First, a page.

A conceptual model and practical solution for conservation documentation

John R. Watson


This paper explores the potential of database technology to organize, guide, facilitate, and improve conservation documentation. The example developed by the author, CDS-Documentation (CDS-D), is now published by Conservation Data Systems. The program serves not only as a practical out-of-the-box archival report generator for objects conservation, but also serves as a conceptual model for future documentation software.

Whether documenting conservation of historical objects, fine arts, or natural history specimens, and whether the works are in two or three-dimensions, simple or complex, the building blocks of documentation are the same:

  • Project information (object owner, object name, accession number, etc.)
  • Components (subdivisions of the object for organizing the following elements of documentation)
  • Description (dimensions, materials, construction, coatings, etc.)
  • Past interventions (restorations and earlier conservation)
  • Condition issues (specific condition problems) •
  • Actions (future, present, and past tense: what, if anything, is proposed or was actually done about each condition issue)

These six building blocks link to each other in one-to-many relationships, and can be built up as needed to fit the size and complexity of the project. Thus, one object can have several components, each with optional description and past interventions, and perhaps several condition issues. Each condition issue prompts one or more actions, including, for example, a proposed treatment, actual treatment, or a decision not to treat. Two other building blocks can be linked as needed to any of the others:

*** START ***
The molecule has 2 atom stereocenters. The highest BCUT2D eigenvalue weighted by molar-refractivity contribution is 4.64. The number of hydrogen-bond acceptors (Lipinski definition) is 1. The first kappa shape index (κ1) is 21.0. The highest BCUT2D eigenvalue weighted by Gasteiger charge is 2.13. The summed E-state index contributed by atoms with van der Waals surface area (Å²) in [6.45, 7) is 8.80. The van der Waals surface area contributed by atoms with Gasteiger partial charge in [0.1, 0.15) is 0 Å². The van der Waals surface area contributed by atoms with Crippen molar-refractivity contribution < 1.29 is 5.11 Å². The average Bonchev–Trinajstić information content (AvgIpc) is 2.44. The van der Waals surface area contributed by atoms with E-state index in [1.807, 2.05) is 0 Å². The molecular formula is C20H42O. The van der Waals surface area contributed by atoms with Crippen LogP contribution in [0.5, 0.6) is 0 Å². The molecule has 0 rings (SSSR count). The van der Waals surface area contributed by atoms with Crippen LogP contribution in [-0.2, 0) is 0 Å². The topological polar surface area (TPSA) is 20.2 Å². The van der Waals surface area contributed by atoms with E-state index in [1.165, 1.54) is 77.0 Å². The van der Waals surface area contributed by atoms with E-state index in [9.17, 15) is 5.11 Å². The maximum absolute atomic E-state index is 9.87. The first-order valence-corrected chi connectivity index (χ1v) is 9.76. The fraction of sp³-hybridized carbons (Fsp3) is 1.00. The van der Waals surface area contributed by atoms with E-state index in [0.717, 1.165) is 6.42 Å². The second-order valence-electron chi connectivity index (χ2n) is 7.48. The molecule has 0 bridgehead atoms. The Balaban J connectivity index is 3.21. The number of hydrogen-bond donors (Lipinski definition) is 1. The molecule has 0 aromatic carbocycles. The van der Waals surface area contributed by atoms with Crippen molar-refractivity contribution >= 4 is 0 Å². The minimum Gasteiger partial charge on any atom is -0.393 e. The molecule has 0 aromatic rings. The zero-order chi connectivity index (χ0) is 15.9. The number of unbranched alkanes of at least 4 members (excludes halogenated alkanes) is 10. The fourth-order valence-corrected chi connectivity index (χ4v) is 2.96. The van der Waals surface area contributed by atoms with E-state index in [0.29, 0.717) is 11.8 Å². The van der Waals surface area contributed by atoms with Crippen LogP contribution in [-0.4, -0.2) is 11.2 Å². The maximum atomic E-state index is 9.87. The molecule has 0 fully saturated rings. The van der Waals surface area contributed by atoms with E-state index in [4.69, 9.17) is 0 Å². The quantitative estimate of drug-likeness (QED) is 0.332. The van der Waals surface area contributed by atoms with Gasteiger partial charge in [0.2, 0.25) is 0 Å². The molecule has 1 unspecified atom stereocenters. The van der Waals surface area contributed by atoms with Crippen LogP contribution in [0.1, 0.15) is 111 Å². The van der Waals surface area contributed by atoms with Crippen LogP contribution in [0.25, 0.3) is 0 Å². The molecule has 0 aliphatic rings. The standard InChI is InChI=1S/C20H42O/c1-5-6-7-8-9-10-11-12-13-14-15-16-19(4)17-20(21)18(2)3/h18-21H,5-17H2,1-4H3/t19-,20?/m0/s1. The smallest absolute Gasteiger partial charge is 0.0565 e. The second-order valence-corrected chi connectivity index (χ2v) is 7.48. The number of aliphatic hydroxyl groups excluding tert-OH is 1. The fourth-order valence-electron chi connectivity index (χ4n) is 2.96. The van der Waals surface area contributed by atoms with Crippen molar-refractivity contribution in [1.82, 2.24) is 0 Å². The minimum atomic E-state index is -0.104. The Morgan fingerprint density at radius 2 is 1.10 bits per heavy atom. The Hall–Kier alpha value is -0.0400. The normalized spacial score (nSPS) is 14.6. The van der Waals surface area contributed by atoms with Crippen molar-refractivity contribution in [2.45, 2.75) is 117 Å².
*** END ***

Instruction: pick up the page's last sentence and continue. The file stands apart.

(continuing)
• Images (digital images, slides, radiographs, sketches, etc.)
  • Analysis (type, method, sample description, results and interpretation)

Database technology handles this type of modular data structure in ways not possible with word processors. CDS-Documentation shows how software can guide conservators toward documentation that complies with our published guidelines. It can arrange any amount of information for any complexity of project in highly organized reports that can be printed on archival paper or captured as digital files to be linked to collections management systems. By exploiting the potential of computer automation, documentation software saves time, improves thoroughness, and provides every possible automation amenity for recording information.

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2005 | Minneapolis | Volume 12